Yes.  I have been gluten free for two and a half years now.  Diagnosed with celiac disease right after Thadd’s birth.  So no wheat, barley or rye.  And that includes a host of things as wheat is in countless packaged food items.  As overwhelming and life-changing as this has been for me, it has been relatively easy to adjust to the new diet as there are so many products that are gluten free as well as many resources out there to help the poor celiac.  Many restaurants have made adaptations too.  (It’s just expensive!)  All this to say, I am not suffering under the burden of this new gluten free regime.  I still enjoy eating.  And eating well.  But the one thing that gets me every time is the french bread.  The substitutions are nothing like the real thing.

I stood there in that grocery store, people milling all about me, frozen.  My hands still embracing the forbidden package and my nose still welcoming the tantalizing aroma.  I was overcome with harsh reality at that moment.  That bread could never be mine.  Tears literally came to my eyes!

I remember having a conversation with my neighbor friend, Meg one day.  We were sitting in her dining room and she had lavished upon me homemade relish from fresh cucumbers and tomatoes from her garden.  She had set out the most delicate china and had poured the tea into adorable tea cups.  Big band music played on the radio.  I was visiting her because she had recently undergone foot surgery (again) and had come to keep company, but instead she treated me like royalty.

You could see the worn years of hardship on her face.  Her body was stiff with rheumatoid arthritis and battle wounds of countless surgeries.  I never saw her without makeup on or with her short spiral hair out of place.  She had once been an alcoholic, and though she had been clean for years, continued to go to AA once a week.  She knew her weakness.  But she knew the power of the cross.  She was an inspiration to me.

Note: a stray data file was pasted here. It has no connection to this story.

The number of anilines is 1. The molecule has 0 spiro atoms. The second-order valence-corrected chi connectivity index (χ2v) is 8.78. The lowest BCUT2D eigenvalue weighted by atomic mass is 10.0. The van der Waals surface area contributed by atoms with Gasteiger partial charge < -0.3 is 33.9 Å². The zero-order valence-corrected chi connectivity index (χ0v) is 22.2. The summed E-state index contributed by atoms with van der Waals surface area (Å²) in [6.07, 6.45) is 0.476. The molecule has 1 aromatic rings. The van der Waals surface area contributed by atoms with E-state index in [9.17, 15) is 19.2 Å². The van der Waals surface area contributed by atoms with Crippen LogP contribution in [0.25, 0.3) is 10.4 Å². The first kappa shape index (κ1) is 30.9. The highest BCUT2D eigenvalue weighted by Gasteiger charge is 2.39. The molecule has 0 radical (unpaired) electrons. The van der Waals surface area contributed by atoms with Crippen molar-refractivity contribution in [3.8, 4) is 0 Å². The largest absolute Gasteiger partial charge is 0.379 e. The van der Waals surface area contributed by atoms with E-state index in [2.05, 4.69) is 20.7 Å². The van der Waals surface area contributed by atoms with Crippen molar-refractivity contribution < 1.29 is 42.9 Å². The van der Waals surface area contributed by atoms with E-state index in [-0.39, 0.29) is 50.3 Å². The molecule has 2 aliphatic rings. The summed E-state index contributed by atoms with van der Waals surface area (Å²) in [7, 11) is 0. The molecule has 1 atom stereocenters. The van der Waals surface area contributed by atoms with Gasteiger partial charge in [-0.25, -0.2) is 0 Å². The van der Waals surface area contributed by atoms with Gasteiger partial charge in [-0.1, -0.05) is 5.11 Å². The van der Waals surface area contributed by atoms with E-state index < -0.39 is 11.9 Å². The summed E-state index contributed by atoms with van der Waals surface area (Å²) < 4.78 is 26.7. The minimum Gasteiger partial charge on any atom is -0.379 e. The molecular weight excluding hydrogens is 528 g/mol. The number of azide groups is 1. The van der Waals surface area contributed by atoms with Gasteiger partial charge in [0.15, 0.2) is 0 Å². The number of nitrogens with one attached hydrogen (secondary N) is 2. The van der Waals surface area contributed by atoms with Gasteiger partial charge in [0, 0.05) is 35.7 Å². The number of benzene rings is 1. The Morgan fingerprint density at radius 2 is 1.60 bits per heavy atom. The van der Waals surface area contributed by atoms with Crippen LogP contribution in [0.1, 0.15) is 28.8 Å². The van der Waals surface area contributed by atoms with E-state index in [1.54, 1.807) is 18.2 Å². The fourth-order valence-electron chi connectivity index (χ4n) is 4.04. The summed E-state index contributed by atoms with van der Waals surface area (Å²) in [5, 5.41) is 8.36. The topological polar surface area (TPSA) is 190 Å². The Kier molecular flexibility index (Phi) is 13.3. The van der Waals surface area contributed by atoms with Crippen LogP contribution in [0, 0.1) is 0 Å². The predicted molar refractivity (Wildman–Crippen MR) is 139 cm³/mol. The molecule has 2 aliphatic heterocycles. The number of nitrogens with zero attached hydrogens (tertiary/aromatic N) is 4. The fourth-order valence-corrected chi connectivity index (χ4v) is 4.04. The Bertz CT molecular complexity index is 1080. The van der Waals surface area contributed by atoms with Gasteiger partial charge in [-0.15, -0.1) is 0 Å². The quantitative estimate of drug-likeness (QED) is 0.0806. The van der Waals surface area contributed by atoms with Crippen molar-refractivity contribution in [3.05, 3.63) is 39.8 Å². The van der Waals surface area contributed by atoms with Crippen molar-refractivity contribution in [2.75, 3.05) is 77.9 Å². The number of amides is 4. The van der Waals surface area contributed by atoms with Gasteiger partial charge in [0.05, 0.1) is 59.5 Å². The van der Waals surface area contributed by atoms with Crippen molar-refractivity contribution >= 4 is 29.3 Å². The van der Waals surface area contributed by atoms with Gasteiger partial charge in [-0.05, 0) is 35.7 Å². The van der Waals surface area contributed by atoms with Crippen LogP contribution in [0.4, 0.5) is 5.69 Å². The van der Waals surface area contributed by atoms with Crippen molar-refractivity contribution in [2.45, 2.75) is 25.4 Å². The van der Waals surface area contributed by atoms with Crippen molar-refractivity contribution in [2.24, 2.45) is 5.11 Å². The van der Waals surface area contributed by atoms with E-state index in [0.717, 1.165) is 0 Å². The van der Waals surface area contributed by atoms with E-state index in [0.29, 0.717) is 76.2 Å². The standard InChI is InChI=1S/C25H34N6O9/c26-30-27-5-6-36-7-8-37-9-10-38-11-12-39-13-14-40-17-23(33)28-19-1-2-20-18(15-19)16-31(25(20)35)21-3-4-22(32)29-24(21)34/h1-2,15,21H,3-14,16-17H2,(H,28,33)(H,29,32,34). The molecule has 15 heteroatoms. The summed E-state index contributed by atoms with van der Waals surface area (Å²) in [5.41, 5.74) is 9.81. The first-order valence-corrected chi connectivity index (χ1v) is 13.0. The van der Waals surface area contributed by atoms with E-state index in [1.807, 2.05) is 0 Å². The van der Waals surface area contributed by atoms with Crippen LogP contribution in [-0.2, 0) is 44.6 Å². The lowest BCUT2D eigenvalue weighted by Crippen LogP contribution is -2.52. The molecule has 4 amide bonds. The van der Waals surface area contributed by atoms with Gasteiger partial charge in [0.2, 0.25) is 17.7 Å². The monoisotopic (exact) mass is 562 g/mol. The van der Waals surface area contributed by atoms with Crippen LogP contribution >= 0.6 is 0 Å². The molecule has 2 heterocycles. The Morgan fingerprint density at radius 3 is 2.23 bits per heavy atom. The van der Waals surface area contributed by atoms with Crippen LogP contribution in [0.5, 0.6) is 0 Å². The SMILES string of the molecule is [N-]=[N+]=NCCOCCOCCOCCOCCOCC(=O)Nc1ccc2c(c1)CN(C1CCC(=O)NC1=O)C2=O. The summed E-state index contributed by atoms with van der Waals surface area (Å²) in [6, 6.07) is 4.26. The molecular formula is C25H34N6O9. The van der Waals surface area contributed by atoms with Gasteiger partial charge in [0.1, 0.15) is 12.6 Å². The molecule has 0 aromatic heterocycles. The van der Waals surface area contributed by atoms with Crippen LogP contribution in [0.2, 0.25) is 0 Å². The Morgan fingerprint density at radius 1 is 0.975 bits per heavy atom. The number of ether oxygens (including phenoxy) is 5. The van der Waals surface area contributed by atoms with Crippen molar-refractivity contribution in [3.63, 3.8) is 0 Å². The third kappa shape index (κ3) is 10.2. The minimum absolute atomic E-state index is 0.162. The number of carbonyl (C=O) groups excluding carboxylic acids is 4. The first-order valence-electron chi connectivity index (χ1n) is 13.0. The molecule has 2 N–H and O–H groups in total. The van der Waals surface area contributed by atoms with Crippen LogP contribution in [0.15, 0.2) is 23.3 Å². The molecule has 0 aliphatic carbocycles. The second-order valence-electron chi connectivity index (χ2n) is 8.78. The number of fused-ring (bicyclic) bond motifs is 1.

We were having one of those conversations about heaven, the kind that transcends age barriers and life experience and it finally occurred to me that Meg and I had a lot in common.

“You know, Meg,”  I had said suddenly, cradling the cup of tea with both of my hands.  “I think we both have a lot more in common than we think we do.”

“What’s that sweetie?” she asked me.  She winced a bit and closed her done up eyes.  She shot them open and smiled reassuringly as I had stood up to help her in vain with whatever pain she had.  “Sit back down, darling.  I’m fine!  This ole girl has been through tougher times than these!”

I remember sitting down and grinning at her.  She could be persuasive, that was for sure.  She had looked at me in anticipation.  So I said, “I think both of us long for the Eucharist we will enjoy with our Lord more than most other people do.”

She frowned for a few seconds and then broke out into a wide smile and that rippling laugh of hers as she realized that in heaven my body would finally be healed and I could partake of the bread.  And she would be free to enjoy the new wine.  We laughed together and clapped our hands, the ex-alcoholic and the celiac joyfully longing for the consummation of all things.

I finally put the bread back into my shopping cart and continued my monumental ordeal.  And all through the store I smelled the bread.  I smiled to myself and whispered softly, “One day.  One day!”